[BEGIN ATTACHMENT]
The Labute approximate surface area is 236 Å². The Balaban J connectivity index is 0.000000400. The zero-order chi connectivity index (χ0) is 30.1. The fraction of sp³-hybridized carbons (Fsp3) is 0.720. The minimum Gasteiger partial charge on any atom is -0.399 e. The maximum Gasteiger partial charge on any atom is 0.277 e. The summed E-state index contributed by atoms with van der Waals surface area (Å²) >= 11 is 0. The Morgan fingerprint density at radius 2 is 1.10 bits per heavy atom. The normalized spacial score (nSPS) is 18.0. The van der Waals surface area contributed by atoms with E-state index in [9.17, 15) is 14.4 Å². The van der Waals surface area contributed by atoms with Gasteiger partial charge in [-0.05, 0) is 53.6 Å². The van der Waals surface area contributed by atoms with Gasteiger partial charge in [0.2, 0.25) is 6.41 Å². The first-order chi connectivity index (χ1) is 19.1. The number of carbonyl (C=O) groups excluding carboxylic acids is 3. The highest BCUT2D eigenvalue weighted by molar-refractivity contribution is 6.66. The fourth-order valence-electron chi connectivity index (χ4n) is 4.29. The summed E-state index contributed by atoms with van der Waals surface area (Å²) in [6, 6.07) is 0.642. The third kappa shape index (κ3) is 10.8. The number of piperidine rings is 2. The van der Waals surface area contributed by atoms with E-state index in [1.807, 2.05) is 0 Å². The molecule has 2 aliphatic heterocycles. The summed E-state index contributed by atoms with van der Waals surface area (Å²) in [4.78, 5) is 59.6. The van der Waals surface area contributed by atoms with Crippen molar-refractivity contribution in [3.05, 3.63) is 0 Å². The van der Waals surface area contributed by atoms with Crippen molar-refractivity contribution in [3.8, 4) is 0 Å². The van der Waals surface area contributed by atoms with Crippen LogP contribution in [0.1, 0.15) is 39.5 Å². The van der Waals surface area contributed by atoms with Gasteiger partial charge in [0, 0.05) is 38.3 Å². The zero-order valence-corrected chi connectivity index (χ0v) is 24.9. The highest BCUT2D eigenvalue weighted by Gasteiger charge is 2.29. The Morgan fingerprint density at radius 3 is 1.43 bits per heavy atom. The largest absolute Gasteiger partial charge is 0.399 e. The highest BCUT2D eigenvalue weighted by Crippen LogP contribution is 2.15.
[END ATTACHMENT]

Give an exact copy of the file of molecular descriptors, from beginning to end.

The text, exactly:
The Labute approximate surface area is 236 Å². The Balaban J connectivity index is 0.000000400. The zero-order chi connectivity index (χ0) is 30.1. The fraction of sp³-hybridized carbons (Fsp3) is 0.720. The minimum Gasteiger partial charge on any atom is -0.399 e. The maximum Gasteiger partial charge on any atom is 0.277 e. The summed E-state index contributed by atoms with van der Waals surface area (Å²) >= 11 is 0. The Morgan fingerprint density at radius 2 is 1.10 bits per heavy atom. The normalized spacial score (nSPS) is 18.0. The van der Waals surface area contributed by atoms with E-state index in [9.17, 15) is 14.4 Å². The van der Waals surface area contributed by atoms with Gasteiger partial charge in [-0.05, 0) is 53.6 Å². The van der Waals surface area contributed by atoms with Gasteiger partial charge in [0.2, 0.25) is 6.41 Å². The first-order chi connectivity index (χ1) is 19.1. The number of carbonyl (C=O) groups excluding carboxylic acids is 3. The highest BCUT2D eigenvalue weighted by molar-refractivity contribution is 6.66. The fourth-order valence-electron chi connectivity index (χ4n) is 4.29. The summed E-state index contributed by atoms with van der Waals surface area (Å²) in [6, 6.07) is 0.642. The third kappa shape index (κ3) is 10.8. The number of piperidine rings is 2. The van der Waals surface area contributed by atoms with E-state index in [1.807, 2.05) is 0 Å². The molecule has 2 aliphatic heterocycles. The summed E-state index contributed by atoms with van der Waals surface area (Å²) in [4.78, 5) is 59.6. The van der Waals surface area contributed by atoms with Crippen molar-refractivity contribution in [3.05, 3.63) is 0 Å². The van der Waals surface area contributed by atoms with Crippen molar-refractivity contribution in [3.8, 4) is 0 Å². The van der Waals surface area contributed by atoms with Crippen LogP contribution in [0.1, 0.15) is 39.5 Å². The van der Waals surface area contributed by atoms with Gasteiger partial charge in [0, 0.05) is 38.3 Å². The zero-order valence-corrected chi connectivity index (χ0v) is 24.9. The highest BCUT2D eigenvalue weighted by Gasteiger charge is 2.29. The Morgan fingerprint density at radius 3 is 1.43 bits per heavy atom. The largest absolute Gasteiger partial charge is 0.399 e. The highest BCUT2D eigenvalue weighted by Crippen LogP contribution is 2.15.